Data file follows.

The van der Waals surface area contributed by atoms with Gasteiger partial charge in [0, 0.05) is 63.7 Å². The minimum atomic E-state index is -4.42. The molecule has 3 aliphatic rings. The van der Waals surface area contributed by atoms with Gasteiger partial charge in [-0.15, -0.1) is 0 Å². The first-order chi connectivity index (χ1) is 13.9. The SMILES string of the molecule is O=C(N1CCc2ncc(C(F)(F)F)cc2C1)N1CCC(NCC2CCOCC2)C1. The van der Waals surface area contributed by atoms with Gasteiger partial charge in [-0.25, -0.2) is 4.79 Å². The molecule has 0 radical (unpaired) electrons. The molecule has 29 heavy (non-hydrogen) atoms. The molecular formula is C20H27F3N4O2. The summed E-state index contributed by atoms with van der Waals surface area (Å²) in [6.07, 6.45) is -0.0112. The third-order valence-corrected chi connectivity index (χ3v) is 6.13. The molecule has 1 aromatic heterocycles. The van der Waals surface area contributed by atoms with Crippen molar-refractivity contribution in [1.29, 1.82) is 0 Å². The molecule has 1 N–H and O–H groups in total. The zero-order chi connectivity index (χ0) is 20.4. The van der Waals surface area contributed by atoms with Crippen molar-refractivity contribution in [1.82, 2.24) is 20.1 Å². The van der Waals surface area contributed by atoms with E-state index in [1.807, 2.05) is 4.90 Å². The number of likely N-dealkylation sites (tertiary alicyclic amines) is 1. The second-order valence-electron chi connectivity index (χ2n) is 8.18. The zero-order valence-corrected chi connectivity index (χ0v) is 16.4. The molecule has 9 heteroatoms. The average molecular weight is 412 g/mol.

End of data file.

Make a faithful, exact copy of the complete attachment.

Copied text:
The van der Waals surface area contributed by atoms with Gasteiger partial charge in [0, 0.05) is 63.7 Å². The minimum atomic E-state index is -4.42. The molecule has 3 aliphatic rings. The van der Waals surface area contributed by atoms with Gasteiger partial charge in [-0.15, -0.1) is 0 Å². The first-order chi connectivity index (χ1) is 13.9. The SMILES string of the molecule is O=C(N1CCc2ncc(C(F)(F)F)cc2C1)N1CCC(NCC2CCOCC2)C1. The van der Waals surface area contributed by atoms with Gasteiger partial charge in [-0.25, -0.2) is 4.79 Å². The molecule has 0 radical (unpaired) electrons. The molecule has 29 heavy (non-hydrogen) atoms. The molecular formula is C20H27F3N4O2. The summed E-state index contributed by atoms with van der Waals surface area (Å²) in [6.07, 6.45) is -0.0112. The third-order valence-corrected chi connectivity index (χ3v) is 6.13. The molecule has 1 aromatic heterocycles. The van der Waals surface area contributed by atoms with Crippen molar-refractivity contribution in [1.29, 1.82) is 0 Å². The molecule has 1 N–H and O–H groups in total. The zero-order chi connectivity index (χ0) is 20.4. The van der Waals surface area contributed by atoms with Crippen molar-refractivity contribution in [1.82, 2.24) is 20.1 Å². The van der Waals surface area contributed by atoms with E-state index in [1.807, 2.05) is 4.90 Å². The number of likely N-dealkylation sites (tertiary alicyclic amines) is 1. The second-order valence-electron chi connectivity index (χ2n) is 8.18. The zero-order valence-corrected chi connectivity index (χ0v) is 16.4. The molecule has 9 heteroatoms. The average molecular weight is 412 g/mol.